I= STUDIES ON FUNGUS GROWING TERMITES WITH HYPOGEAL NESTING SYSTEM
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Title of Thesis
STUDIES ON FUNGUS GROWING TERMITES WITH HYPOGEAL NESTING SYSTEM

Author(s)
Abdul Sattar Shahid
Institute/University/Department Details
University of the Punjab
Session
1991
Subject
Zoology
Number of Pages
425
Keywords (Extracted from title, table of contents and abstract of thesis)
termites, hypogeal nesting system, odontotermes obesus, O. gurdaspurensis holmgren, holmgren, O.guptai roonwal, cedrus deodara, pinus gerardiana, microtermes mycophagus (desneux). tectona grandis

Abstract
A detailed study of the nests, population ecology and developmental pathways of the fungus growing termites with hypogeal nesting system was carried out over a period of 5 years (1986-1990). Greater part of the studies concerned Odontotermes obesus (Rambur) the results are presented under chapters I, II and III.

NEST: Two elevated strips of the land between grassy plots (Ridge I) and between cultivated land (Ridge II) were selected for estimating nest density.

Nest density of the fungus growing subterranean termites belonging to the. genus Odontotermes was estimated as 60.69/hectare and 50.58/hectare on ridge I and ridge II, respectively. On ridge I, O obesus was abundant. On ridge II, O. gurdaspurensis Holmgren and Holmgren and O.guptai Roonwal and Bose were equally abundant (50% each).

Odontotermes Obesus was recorded making mounds as well as hypogeal nests in Lahore. A total of 12 hypogeal nests were opened. The nest consisted of a number of chambers. The circumference of the chambers in different nests ranged between 9 cm and 108 cm. The royal chamber was located 35 cm 75 cm below ground level and its circumference varied between 108 cm and 266 cm in different nests. Royal chambers were provided with vertical shafts filled with fungus combs, except in Nest No. 12, in which no shafts were present. The total number of chambers in the 12 hypogeal nests varied from 38-82, whereas, fungus occupied chambers numbered 5-45 in different nests.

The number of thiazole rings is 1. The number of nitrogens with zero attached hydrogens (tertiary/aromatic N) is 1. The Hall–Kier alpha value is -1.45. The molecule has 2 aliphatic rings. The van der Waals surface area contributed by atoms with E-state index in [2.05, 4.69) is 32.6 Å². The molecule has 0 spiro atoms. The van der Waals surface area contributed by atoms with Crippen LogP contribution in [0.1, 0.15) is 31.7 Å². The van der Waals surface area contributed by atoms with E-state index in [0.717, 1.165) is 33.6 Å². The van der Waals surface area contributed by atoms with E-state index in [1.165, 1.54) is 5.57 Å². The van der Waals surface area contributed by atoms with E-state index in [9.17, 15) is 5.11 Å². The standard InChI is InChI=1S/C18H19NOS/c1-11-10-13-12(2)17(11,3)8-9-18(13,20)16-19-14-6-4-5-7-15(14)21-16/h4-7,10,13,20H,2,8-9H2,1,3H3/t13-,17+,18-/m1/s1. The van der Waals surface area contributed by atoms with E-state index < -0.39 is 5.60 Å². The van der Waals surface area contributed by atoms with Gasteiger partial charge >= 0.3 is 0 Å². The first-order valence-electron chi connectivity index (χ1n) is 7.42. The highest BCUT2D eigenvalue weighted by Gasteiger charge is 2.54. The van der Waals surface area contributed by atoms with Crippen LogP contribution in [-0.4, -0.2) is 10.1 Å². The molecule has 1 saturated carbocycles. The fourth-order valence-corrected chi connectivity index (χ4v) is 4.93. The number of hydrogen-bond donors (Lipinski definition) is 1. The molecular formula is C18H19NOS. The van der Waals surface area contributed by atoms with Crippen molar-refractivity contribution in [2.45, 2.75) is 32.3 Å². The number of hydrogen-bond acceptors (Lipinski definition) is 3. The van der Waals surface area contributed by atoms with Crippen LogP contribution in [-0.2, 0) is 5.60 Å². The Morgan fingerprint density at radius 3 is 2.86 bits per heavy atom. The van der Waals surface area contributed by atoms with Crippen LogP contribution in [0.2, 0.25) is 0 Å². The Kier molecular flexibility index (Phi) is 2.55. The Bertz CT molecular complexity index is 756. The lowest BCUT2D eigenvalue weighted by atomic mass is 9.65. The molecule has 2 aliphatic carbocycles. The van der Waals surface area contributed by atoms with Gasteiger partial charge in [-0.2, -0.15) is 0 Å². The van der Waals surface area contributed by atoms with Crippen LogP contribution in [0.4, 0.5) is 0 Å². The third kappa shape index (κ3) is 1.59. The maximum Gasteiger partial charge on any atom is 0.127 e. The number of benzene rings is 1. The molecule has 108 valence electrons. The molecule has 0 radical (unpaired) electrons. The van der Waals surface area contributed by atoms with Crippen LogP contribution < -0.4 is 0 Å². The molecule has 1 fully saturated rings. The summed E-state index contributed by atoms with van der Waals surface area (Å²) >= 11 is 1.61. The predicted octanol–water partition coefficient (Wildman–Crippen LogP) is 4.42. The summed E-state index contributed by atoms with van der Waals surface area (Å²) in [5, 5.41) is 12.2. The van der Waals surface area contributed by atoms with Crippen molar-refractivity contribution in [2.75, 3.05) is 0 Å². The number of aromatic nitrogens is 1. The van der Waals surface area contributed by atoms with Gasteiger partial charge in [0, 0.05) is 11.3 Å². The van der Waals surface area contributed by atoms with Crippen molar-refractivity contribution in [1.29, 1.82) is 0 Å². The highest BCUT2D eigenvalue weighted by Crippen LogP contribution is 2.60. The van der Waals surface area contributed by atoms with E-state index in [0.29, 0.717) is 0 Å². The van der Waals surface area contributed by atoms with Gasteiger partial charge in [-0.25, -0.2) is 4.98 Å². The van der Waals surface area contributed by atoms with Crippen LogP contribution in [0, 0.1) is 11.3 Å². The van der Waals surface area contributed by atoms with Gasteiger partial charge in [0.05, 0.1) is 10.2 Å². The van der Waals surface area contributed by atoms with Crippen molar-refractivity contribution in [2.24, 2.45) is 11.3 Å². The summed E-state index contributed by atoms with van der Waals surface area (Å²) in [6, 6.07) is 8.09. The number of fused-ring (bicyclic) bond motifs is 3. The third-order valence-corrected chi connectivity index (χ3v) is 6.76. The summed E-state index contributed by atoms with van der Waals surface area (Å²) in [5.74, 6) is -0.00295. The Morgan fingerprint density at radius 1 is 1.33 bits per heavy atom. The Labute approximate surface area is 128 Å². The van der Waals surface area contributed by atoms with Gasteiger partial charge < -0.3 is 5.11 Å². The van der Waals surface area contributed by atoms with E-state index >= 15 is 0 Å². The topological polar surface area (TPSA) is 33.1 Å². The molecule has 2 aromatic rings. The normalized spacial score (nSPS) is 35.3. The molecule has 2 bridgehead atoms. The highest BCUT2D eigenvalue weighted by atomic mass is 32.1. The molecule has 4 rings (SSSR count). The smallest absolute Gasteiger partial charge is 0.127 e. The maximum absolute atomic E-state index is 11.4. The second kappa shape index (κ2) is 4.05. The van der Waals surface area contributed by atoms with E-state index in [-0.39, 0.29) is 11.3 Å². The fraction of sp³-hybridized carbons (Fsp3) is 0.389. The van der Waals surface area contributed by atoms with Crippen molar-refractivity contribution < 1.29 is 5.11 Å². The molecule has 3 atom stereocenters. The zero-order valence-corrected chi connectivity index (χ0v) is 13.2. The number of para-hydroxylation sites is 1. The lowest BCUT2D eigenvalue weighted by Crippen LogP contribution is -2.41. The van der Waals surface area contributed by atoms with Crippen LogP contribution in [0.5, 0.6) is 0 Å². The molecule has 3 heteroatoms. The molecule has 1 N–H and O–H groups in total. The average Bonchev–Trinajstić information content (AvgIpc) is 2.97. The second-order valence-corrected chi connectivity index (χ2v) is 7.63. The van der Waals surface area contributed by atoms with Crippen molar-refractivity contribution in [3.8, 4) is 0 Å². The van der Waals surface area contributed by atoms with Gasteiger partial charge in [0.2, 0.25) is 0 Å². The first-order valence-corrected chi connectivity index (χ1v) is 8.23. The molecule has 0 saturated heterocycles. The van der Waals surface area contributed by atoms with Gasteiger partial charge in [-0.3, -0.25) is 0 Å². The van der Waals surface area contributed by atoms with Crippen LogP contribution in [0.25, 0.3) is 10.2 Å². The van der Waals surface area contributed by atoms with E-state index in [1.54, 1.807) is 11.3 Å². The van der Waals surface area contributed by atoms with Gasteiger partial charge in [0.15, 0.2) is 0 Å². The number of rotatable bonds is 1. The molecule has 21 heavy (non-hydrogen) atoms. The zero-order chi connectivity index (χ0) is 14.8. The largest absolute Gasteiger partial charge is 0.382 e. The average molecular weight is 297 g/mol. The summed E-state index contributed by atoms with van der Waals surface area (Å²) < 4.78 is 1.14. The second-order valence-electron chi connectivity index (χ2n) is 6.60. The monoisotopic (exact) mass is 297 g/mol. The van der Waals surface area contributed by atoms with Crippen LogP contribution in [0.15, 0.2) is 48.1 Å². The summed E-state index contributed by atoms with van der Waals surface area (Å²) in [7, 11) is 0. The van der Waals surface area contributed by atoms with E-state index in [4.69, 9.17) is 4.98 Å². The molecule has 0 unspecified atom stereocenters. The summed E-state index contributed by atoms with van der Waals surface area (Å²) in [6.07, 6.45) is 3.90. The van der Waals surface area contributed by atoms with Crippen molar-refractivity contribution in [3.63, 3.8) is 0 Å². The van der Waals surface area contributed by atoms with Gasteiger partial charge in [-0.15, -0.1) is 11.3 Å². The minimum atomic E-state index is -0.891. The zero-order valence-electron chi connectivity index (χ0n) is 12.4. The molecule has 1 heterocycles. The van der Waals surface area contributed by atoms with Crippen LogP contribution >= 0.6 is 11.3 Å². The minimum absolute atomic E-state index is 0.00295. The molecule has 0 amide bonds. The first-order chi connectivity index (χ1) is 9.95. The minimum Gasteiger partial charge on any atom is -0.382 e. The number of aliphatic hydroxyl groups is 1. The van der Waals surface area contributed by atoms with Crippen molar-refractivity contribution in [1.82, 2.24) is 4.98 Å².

Occurrence of fungus occupied chambers in different seasons was also recorded. Nests opened during summer months had significantly more (P<0.05) fungus occupied chambers than those opened in winter, fall and spring.

Odontotermes obesus-affected soils (nest soil and galleries soil) generally had significantly higher (P<0.05) amounts of total soluble salts (%). HCO3, CL. Na+,K+ and Phosphorus than the adjacent soil The pH and amounts of Ca++ Mg++ and Nitrogen was however not significantly different (P<0.05) in the nest, galleries and adjacent soil. The amounts of micronutrients (Zn, Cu, Fe, Mn) are higher in galleries soil and adjacent soil than those in the nest soil.

As regards microclimate of the nest,O obesus maintained 20.0°C-28.7°C temperature in the fungus occupied chambers, whereas in unoccupied chambers temperature slightly fluctuated with the atmospheric temperature. During winter, temperature in fungus occupied chambers was 1.3°C-6.8°C higher than the ambient temperature, whereas in spring the temperature of the fungus occupied chambers and unoccupied chambers was not much different from the ambient temperature.

Relative humidity inside the fungus occupied chambers of the nests ranged between 76.2% and 88.3% and was significantly higher (P<0.05) than the atmospheric humidity.

Comparison of the different nests was also made taking into consideration morphometric variations detected in the soldiers of 0 obesus collected from different nests. There was significant variance (P<0.05) component for all the parameters studied for soldier caste collected from different nests. Relationships of different parameters with one another was also studied.

POPULATION ECOLOGY The population density of 0 obesus in hypogeal nests estimated by volumetric method fluctuated between 2,188 and 1,65,749 individuals per nest (547/m2 to 41,437/m2).